As I’ve gotten older, the cycle sadly continues, only now it’s with Joe. Even from the beginning of our relationship, I would nearly have a heart attack if I didn’t receive a text from him that he got home safely from work. He works overnight as I’ve mentioned in previous posts and sometimes would fall asleep immediately when he got home. If I didn’t hear from him, it sent my mind to this dark place where every worst possible scenario played out. To stop the panic from continuing, I would have to drive the 30 minutes to his place to check if his car was in the driveway. Only then could I calm down and regain a sense of consciousness. It was very hard for Joe in the beginning to understand what I was going through. He had no past experience to know what it’s like to have someone in your life who suffers from these types of irrational fears. He has done a great deal over the last 9 years to understand me, help me grow, and feel more at ease in expressing my anxieties as they happen. He deals with it very well and for that I am so lucky. 

I recently completed a seminar online offered through my insurance company that was enlightening on these issues. It was called “Worries and What To Do With Them.” Basically, it offered some insight from a clinical psychologist who treats patients with anxiety, stress, depression and panic disorder. He kind of took the thought behind where anxiety stems from to a different place for me. He created a scenario using an example of a person in real life today dealing with typical struggles we all face…what if I don’t make enough money? How will I support myself and my family? What will I do if someone I love gets hurt? How can I protect them? He then created another scenario with a caveman standing outside his cave overlooking the land, with his family inside, and he is worried about typical struggles for a caveman…what if I can’t hunt enough to feed my family? Should we find a cave elsewhere? What if those intruders come in the night again? Will I be able to protect my loved ones? Since the beginning of time, it’s been human nature to worry. It’s an instilled survival instinct. He explained that being a worrier means you care. You care about the outcome of every situation and want nothing more than a positive result. You also probably come from a long lineage of survivalists…a group of people who are cautious enough to not make careless mistakes. But worrying to an excess can take it’s toll. Somewhere far back in my genetic line, a caveman ancestor of mine probably stood outside his cave fearing the worst, and hence here I am. I can’t say for sure that’s why I’m a worrywart, but I’ll roll with it. Better for that to be on his shoulders than mine, I’ve got enough on my plate!…that was a stress joke.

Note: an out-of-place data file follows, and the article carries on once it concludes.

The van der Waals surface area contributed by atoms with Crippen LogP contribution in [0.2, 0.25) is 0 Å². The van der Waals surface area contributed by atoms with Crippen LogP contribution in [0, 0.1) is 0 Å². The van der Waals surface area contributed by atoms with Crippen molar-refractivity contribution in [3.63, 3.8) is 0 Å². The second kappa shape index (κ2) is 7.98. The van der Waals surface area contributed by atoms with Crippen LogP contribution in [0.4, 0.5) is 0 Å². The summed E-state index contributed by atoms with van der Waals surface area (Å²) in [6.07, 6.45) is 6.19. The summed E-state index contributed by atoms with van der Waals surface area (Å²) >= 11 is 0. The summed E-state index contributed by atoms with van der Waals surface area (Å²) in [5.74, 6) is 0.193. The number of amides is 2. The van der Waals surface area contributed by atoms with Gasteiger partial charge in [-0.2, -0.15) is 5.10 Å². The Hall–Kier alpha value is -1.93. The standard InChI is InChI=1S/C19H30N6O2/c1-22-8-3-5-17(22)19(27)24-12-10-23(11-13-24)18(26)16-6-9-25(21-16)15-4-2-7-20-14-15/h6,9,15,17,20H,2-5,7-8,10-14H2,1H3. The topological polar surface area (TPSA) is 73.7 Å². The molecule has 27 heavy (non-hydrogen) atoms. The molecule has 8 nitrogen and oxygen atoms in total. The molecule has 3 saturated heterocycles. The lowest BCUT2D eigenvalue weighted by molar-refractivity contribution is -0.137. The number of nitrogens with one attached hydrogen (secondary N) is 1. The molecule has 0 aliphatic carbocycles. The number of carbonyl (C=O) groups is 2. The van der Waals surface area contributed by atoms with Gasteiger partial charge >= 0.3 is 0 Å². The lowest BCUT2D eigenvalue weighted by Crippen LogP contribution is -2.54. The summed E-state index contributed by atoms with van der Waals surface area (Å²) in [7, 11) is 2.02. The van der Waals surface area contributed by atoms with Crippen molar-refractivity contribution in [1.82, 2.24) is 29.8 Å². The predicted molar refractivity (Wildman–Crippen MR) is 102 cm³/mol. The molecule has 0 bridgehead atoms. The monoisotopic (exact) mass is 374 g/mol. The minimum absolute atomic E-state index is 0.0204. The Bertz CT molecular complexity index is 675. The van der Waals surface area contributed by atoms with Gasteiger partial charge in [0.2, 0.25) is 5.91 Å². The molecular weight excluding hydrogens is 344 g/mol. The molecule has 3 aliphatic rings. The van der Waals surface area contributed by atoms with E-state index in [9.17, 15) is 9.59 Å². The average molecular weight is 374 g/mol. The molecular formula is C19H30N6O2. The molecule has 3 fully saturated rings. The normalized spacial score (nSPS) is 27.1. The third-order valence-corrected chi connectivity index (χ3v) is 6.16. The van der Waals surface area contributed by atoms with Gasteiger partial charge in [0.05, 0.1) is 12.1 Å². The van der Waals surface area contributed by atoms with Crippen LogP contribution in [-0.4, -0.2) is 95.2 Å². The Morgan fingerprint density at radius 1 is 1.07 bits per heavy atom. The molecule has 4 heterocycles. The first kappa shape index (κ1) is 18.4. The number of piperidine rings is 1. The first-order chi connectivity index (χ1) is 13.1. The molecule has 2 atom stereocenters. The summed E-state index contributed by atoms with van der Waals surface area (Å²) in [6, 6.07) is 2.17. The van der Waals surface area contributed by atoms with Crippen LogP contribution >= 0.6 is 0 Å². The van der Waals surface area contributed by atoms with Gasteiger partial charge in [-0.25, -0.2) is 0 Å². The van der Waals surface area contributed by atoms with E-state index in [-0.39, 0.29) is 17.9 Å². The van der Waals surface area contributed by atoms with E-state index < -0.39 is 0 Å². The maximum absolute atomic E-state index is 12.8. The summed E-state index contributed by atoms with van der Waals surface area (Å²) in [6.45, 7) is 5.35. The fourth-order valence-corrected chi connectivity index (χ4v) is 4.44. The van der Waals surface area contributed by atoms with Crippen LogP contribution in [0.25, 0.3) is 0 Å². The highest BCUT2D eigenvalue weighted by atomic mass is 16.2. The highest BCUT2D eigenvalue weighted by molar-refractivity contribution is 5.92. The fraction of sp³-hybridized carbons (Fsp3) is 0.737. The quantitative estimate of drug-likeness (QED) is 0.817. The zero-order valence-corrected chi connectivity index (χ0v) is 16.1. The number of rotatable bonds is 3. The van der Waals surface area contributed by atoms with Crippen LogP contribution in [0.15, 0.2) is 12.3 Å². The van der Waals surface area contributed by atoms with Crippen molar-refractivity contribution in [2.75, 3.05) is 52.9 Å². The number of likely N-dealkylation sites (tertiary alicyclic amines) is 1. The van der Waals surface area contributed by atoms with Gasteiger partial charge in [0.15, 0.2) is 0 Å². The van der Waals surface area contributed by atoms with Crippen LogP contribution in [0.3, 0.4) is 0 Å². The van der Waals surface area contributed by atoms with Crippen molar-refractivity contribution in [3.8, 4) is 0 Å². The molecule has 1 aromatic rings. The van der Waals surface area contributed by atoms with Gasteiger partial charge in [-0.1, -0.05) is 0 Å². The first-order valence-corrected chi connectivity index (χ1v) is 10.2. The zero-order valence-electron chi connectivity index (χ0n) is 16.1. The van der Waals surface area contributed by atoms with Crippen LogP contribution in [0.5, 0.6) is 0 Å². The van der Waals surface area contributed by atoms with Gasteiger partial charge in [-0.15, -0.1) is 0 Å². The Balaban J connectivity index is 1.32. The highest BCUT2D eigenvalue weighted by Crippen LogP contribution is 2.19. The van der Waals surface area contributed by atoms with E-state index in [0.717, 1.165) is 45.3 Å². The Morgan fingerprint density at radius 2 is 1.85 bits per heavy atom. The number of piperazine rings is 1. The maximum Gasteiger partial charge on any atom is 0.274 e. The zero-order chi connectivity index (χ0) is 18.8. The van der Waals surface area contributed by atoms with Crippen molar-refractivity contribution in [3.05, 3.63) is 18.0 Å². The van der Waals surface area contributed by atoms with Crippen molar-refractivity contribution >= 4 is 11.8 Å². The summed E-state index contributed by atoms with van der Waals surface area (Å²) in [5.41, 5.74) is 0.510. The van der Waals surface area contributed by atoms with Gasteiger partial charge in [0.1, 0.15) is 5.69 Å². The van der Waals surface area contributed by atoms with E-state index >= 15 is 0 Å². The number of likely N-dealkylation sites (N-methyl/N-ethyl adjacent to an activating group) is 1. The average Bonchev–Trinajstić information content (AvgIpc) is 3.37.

I’m sure many of us suffering with these conditions have lost people we really cared about due to the overwhelming nature of these issues. If anyone reading this is struggling with this now, please know it does get easier. As someone that worries, I know our secondary goal is for a positive outcome. We strive for perfection to a fault. But we must learn to accept our worries and work with them rather than against them. If we acknowledged our worries early on and found it as a call to action rather than debilitating, we would spend less time in the unknown zone where the fear lies. Google some best practices for anxiety and give them a try the next time you feel your anxiety rising. Learn to de-stress even if you don’t feel stressed out. Get some exercise and do things that make you happy. Do your best to release a little bit of that sinking weight by relying on someone with strong shoulders who loves you. For goodness sake, get some sleep! *guilty* Most of all, know when it becomes too much to handle and seek help from a professional. We only get one life and we must be sure to live it to it’s fullest. Fear and stress may be apart of life, but so is joy and pleasure; and between them, I know which I’d prefer more of.


Do you suffer from like symptoms of anxiety, panic, or depression? Please feel free to contact me if you’re ever in need of someone to share your thoughts with. It can feel very lonely, but you are by no means alone.